What will these various countries pay for during a visit? And given that, which country’s patients get the most (and best) care for the money? Again, the chart tells us none of that.
As has been pointed out any number of times, when you remove non-health care related deaths from this country’s life expectancy statistics, we are in better shape than anyone. In fact, when you get into the later years, survival rates among our elderly are unsurpassed by any system. That to me would say that we must be delivering something during those visits that the mere “price” doesn’t reflect.
But all folks like Klein ever seem to want to talk about is “price”. This may comes as a surprise to some, but price is determined by cost and competition. It’s not an arbitrary number. In fact, competition keeps both cost and price (and thus profit) at a reasonable level. That’s how a market works, even one as distorted by government intrusion as our health care system.
There’s also another 800 pound gorilla in the room. Actually the gorilla is the bar on the graph disguised as a $72 fee from Medicare. How do you think the difference between those paltry fees and the real cost of the visit are recovered? Look left, young man, look left. That big bar of private insurance subsidizes Medicare by absorbing the cost shifting which goes on from Medicare payments which don’t cover cost. Without the ability to do that fewer and fewer doctors would accept or treat Medicare patients. In fact, why do you think they limit them now? That reality, of course, isn’t reflected at all in the chart.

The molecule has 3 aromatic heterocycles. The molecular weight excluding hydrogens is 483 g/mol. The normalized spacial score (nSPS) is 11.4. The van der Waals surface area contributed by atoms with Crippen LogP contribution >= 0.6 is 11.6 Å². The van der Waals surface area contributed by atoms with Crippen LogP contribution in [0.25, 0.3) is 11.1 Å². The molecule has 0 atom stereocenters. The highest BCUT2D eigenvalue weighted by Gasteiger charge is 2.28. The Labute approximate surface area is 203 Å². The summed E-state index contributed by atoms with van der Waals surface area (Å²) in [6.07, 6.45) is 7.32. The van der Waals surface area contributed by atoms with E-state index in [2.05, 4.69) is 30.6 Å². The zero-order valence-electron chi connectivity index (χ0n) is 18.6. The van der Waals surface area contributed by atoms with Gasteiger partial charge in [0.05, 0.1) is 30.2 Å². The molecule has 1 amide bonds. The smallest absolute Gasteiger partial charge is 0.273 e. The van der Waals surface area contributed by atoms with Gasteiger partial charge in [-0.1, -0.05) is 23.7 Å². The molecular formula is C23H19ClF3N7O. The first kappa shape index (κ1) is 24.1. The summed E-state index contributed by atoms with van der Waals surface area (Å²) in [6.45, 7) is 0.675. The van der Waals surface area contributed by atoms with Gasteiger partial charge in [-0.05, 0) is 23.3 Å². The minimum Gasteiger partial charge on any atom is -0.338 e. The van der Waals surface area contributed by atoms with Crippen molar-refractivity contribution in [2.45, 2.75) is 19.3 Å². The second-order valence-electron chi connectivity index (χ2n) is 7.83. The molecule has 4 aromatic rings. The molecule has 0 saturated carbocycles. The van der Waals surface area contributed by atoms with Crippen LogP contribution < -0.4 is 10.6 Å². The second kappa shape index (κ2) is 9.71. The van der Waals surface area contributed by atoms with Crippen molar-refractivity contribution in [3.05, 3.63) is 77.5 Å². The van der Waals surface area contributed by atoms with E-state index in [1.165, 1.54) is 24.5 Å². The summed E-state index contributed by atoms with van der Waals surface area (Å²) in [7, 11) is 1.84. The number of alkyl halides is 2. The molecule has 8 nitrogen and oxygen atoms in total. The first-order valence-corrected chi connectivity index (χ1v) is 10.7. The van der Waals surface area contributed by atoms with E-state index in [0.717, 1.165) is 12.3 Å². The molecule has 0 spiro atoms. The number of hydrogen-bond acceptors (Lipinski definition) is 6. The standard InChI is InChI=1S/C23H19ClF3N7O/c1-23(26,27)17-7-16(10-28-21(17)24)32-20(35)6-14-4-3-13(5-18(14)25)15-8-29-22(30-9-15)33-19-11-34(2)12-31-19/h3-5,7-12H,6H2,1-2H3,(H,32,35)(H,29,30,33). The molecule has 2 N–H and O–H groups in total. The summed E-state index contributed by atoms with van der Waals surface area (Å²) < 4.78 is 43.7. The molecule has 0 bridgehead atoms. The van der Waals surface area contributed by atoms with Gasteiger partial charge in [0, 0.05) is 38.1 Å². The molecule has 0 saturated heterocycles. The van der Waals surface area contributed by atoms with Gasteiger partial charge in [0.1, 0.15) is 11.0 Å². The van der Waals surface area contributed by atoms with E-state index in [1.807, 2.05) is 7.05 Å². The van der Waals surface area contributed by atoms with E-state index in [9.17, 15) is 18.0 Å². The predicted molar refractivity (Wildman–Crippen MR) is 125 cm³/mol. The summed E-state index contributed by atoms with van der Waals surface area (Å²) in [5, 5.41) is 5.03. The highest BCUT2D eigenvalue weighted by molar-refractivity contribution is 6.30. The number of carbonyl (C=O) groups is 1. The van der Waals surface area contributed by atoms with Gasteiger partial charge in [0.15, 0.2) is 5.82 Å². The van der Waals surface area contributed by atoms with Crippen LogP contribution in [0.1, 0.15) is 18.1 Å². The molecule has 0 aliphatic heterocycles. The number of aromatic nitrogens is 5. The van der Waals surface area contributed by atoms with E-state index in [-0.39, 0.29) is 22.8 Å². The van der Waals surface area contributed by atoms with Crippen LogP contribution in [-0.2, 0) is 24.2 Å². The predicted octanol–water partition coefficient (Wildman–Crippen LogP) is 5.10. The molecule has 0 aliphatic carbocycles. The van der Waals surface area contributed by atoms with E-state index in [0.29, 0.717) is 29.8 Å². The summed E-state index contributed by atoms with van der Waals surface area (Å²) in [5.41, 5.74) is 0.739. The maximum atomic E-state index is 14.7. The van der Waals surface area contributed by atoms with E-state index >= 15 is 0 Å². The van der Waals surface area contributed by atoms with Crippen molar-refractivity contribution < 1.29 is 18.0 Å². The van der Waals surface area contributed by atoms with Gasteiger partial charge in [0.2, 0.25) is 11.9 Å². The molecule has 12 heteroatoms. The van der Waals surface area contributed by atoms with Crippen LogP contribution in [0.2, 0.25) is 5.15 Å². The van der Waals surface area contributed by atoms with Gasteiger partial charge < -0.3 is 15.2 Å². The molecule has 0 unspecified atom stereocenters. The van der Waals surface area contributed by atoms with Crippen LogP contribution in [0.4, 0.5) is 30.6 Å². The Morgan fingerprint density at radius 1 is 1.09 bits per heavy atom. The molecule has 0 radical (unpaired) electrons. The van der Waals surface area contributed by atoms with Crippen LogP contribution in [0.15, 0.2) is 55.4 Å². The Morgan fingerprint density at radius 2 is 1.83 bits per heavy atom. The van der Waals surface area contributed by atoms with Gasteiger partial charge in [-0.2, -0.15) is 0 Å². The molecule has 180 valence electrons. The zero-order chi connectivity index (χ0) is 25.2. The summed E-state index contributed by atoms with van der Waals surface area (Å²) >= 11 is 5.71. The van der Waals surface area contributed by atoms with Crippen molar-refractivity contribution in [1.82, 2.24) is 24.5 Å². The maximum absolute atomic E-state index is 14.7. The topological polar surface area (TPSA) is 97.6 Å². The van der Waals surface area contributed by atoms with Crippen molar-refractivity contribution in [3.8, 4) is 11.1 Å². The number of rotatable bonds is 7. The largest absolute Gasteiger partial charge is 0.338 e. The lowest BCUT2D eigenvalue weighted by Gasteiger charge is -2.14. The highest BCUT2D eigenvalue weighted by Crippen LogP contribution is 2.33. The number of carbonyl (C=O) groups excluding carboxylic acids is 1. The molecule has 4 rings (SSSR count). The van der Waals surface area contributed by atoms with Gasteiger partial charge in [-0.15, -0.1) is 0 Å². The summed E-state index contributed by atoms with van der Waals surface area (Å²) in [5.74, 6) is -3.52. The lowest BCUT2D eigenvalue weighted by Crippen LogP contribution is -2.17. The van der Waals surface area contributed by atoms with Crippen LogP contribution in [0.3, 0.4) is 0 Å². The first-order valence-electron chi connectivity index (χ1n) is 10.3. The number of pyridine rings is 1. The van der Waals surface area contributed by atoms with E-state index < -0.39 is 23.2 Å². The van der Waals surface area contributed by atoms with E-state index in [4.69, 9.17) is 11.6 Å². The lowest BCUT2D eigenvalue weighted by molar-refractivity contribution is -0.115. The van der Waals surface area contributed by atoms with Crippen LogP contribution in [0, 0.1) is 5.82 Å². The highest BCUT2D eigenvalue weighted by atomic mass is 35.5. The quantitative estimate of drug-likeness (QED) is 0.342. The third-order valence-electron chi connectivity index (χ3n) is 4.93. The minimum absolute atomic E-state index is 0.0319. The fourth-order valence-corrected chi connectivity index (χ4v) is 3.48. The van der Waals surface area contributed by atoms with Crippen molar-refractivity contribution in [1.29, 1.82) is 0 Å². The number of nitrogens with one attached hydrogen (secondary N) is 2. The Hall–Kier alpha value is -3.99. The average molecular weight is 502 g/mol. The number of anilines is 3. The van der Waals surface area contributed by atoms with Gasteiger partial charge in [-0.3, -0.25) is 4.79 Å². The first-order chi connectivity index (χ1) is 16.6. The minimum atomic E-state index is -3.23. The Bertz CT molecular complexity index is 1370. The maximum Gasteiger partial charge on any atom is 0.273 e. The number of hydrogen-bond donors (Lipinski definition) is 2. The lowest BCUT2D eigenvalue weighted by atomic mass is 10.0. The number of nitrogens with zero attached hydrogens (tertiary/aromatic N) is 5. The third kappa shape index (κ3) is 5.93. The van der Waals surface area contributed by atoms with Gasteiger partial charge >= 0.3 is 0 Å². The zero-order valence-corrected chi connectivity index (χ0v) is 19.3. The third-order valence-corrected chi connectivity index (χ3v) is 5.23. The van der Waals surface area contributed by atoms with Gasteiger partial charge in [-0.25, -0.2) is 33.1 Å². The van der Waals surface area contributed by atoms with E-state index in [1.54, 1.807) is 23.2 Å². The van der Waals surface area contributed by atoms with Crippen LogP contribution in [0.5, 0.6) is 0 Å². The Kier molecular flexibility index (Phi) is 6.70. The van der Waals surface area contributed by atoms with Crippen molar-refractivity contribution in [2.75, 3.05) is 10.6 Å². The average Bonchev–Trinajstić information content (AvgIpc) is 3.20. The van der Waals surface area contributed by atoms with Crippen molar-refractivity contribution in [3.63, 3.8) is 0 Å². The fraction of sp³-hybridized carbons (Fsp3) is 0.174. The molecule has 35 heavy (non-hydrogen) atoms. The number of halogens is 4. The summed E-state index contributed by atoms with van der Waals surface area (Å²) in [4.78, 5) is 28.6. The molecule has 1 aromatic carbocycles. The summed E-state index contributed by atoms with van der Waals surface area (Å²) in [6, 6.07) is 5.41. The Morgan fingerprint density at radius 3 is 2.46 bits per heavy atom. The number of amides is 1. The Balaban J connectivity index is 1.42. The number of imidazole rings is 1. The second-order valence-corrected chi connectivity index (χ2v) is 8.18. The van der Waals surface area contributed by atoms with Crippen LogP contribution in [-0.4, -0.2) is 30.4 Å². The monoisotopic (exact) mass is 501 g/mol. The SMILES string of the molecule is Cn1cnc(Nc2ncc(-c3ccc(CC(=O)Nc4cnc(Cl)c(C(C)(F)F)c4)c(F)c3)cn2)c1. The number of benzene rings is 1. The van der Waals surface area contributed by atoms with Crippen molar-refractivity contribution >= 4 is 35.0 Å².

Additionally, there is the quality of care – what does a $30 doctor’s visit buy in Canada or the UK in comparison with a $72 Medicare visit in the US? We really have no idea. So how then is such a comparison relevant to anything? I can buy a KIA or I can buy a BMW. Few would argue they have the same cost and certainly not the same value. The quality is entirely different. Yet they’re both cars. The chart assumes all care is equal. But we know that isn’t true.
In fact, these sorts of apples and road apples comparisons aren’t useful for much more than gulling the masses when pushing an agenda. Surely, common sense tells us, we can get more for less, right? Of course not. Most people discover during their lifetime that you do indeed get what you pay for. And in the field of health care, the differences can be vast.